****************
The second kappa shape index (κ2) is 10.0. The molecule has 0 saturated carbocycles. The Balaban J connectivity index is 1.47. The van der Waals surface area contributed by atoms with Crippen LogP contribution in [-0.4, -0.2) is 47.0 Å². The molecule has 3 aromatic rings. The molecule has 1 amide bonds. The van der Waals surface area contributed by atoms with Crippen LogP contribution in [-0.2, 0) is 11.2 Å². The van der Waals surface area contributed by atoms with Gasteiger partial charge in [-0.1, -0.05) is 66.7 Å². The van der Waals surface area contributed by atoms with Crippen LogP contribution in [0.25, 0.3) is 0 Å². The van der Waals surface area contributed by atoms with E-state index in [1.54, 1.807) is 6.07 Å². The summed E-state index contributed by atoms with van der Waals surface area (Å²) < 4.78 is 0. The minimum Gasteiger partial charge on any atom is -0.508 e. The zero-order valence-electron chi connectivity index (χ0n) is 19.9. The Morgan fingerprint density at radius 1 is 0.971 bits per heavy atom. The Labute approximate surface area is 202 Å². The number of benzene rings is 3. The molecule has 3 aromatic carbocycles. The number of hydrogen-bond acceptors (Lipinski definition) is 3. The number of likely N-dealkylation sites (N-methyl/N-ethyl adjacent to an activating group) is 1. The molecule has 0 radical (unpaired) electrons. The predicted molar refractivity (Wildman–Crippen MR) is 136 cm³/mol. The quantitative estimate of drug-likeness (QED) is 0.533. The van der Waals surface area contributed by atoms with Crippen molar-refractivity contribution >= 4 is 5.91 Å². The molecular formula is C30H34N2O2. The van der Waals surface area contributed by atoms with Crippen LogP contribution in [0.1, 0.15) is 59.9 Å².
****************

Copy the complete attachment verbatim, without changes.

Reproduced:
The second kappa shape index (κ2) is 10.0. The molecule has 0 saturated carbocycles. The Balaban J connectivity index is 1.47. The van der Waals surface area contributed by atoms with Crippen LogP contribution in [-0.4, -0.2) is 47.0 Å². The molecule has 3 aromatic rings. The molecule has 1 amide bonds. The van der Waals surface area contributed by atoms with Crippen LogP contribution in [-0.2, 0) is 11.2 Å². The van der Waals surface area contributed by atoms with Gasteiger partial charge in [-0.1, -0.05) is 66.7 Å². The van der Waals surface area contributed by atoms with Crippen LogP contribution in [0.25, 0.3) is 0 Å². The van der Waals surface area contributed by atoms with E-state index in [1.54, 1.807) is 6.07 Å². The summed E-state index contributed by atoms with van der Waals surface area (Å²) < 4.78 is 0. The minimum Gasteiger partial charge on any atom is -0.508 e. The zero-order valence-electron chi connectivity index (χ0n) is 19.9. The Morgan fingerprint density at radius 1 is 0.971 bits per heavy atom. The Labute approximate surface area is 202 Å². The number of benzene rings is 3. The molecule has 3 aromatic carbocycles. The number of hydrogen-bond acceptors (Lipinski definition) is 3. The number of likely N-dealkylation sites (N-methyl/N-ethyl adjacent to an activating group) is 1. The molecule has 0 radical (unpaired) electrons. The predicted molar refractivity (Wildman–Crippen MR) is 136 cm³/mol. The quantitative estimate of drug-likeness (QED) is 0.533. The van der Waals surface area contributed by atoms with Crippen molar-refractivity contribution >= 4 is 5.91 Å². The molecular formula is C30H34N2O2. The van der Waals surface area contributed by atoms with Crippen LogP contribution in [0.1, 0.15) is 59.9 Å².